“And why do you think I will take your suggestion?”

“Because I know you need my suggestion right now. It took me thirty years to build my extremely profitable business. Companies like Truckwaale can get big valuations by generating investor hype, but to create a long-lasting business, you will have to trust someone like me.”

“Well, thanks for your suggestions. I will keep these in mind.” The founder’s tone remained ever-so-diplomatic, despite Amit’s harsh criticism of his marketplace business.

“Great. Also, I have a proposal for you. If you find the points I stated valuable, I’m willing to sell my business and join your company as Chief Operating Officer. I will help you get to profitability faster.”

“Wait, what?”

“No, seriously. I am not joking. Don’t follow the venture capital game. Follow the business game. Chase profits, not valuations.”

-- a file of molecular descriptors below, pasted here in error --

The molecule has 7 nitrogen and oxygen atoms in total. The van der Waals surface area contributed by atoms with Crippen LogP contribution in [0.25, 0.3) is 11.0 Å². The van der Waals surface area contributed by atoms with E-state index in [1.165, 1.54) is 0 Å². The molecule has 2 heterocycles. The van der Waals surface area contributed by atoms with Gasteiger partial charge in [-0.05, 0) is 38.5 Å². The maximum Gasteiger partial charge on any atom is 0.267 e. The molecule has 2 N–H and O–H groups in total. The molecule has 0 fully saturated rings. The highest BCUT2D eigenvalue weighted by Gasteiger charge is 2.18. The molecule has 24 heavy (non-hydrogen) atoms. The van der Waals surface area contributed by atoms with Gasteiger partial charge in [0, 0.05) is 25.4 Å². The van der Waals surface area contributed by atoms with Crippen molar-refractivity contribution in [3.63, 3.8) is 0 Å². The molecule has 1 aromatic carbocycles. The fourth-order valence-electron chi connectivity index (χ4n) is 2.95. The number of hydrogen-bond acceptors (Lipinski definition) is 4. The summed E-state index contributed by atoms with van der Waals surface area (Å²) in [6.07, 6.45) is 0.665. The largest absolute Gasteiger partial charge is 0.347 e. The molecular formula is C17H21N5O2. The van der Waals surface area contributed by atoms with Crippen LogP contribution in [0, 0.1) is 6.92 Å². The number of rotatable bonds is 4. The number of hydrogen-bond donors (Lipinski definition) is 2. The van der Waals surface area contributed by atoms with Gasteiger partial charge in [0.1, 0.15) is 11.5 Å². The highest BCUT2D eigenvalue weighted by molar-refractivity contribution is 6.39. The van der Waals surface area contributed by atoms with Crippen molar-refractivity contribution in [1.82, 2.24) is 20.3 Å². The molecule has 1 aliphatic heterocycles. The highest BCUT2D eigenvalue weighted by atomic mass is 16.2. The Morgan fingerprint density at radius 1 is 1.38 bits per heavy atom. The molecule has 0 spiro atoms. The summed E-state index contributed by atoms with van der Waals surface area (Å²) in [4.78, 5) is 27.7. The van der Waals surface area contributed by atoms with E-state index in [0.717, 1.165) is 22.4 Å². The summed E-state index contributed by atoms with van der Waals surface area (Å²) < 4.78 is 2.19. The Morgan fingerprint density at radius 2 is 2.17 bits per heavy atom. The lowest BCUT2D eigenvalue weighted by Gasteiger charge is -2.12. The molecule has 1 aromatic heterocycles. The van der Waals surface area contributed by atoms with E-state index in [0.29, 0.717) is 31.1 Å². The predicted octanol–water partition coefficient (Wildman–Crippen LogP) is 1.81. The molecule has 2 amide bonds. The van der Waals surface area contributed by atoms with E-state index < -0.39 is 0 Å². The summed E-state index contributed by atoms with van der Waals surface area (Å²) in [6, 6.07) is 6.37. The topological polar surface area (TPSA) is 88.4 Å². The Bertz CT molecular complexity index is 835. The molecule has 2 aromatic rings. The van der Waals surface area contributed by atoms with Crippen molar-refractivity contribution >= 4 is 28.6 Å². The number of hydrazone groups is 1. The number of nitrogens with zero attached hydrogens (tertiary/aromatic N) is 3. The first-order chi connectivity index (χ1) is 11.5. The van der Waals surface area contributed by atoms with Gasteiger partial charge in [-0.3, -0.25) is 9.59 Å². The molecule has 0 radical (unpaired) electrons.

“Let me think about it,” the founder disconnected the phone.

Six weeks later, after more rounds of negotiations, Amit was making his second trip to Bangalore. Mata Rani Trucking’s trucks now had the Truckwaale branding. Amit had sold the business for Rs. 5 crore cash, and joined as COO, his sole focus being to get the company to profitability.

He no longer had to stay up all night looking at the micro-level operations for each consignment. The equity and the salary he now got far exceeded the profits he made every year with Mata Rani Trucking.

And he was confident – getting to profitability wasn’t very hard if the company stuck to the basics of business.